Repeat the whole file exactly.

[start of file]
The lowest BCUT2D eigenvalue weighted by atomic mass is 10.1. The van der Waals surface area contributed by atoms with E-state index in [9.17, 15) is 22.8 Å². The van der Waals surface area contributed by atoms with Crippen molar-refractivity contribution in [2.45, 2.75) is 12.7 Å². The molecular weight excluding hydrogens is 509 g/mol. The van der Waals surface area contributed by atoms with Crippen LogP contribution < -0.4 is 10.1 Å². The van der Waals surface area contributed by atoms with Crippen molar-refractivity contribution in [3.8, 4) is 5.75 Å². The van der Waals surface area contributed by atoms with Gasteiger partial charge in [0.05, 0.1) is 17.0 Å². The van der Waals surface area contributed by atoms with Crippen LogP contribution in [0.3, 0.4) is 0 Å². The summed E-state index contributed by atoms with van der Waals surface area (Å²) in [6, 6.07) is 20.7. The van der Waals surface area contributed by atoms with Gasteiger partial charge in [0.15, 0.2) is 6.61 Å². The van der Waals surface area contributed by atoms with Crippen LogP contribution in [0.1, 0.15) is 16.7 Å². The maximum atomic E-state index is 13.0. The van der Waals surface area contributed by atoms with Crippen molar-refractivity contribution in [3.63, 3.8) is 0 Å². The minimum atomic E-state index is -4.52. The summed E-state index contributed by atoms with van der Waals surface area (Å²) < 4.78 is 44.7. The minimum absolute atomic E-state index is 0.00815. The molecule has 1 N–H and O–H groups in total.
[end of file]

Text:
The lowest BCUT2D eigenvalue weighted by atomic mass is 10.1. The van der Waals surface area contributed by atoms with E-state index in [9.17, 15) is 22.8 Å². The van der Waals surface area contributed by atoms with Crippen molar-refractivity contribution in [2.45, 2.75) is 12.7 Å². The molecular weight excluding hydrogens is 509 g/mol. The van der Waals surface area contributed by atoms with Crippen LogP contribution < -0.4 is 10.1 Å². The van der Waals surface area contributed by atoms with Crippen molar-refractivity contribution in [3.8, 4) is 5.75 Å². The van der Waals surface area contributed by atoms with Gasteiger partial charge in [0.05, 0.1) is 17.0 Å². The van der Waals surface area contributed by atoms with Crippen LogP contribution in [0.3, 0.4) is 0 Å². The summed E-state index contributed by atoms with van der Waals surface area (Å²) in [6, 6.07) is 20.7. The van der Waals surface area contributed by atoms with Gasteiger partial charge in [0.15, 0.2) is 6.61 Å². The van der Waals surface area contributed by atoms with Crippen LogP contribution in [0.1, 0.15) is 16.7 Å². The maximum atomic E-state index is 13.0. The van der Waals surface area contributed by atoms with Crippen molar-refractivity contribution in [3.63, 3.8) is 0 Å². The minimum atomic E-state index is -4.52. The summed E-state index contributed by atoms with van der Waals surface area (Å²) < 4.78 is 44.7. The minimum absolute atomic E-state index is 0.00815. The molecule has 1 N–H and O–H groups in total.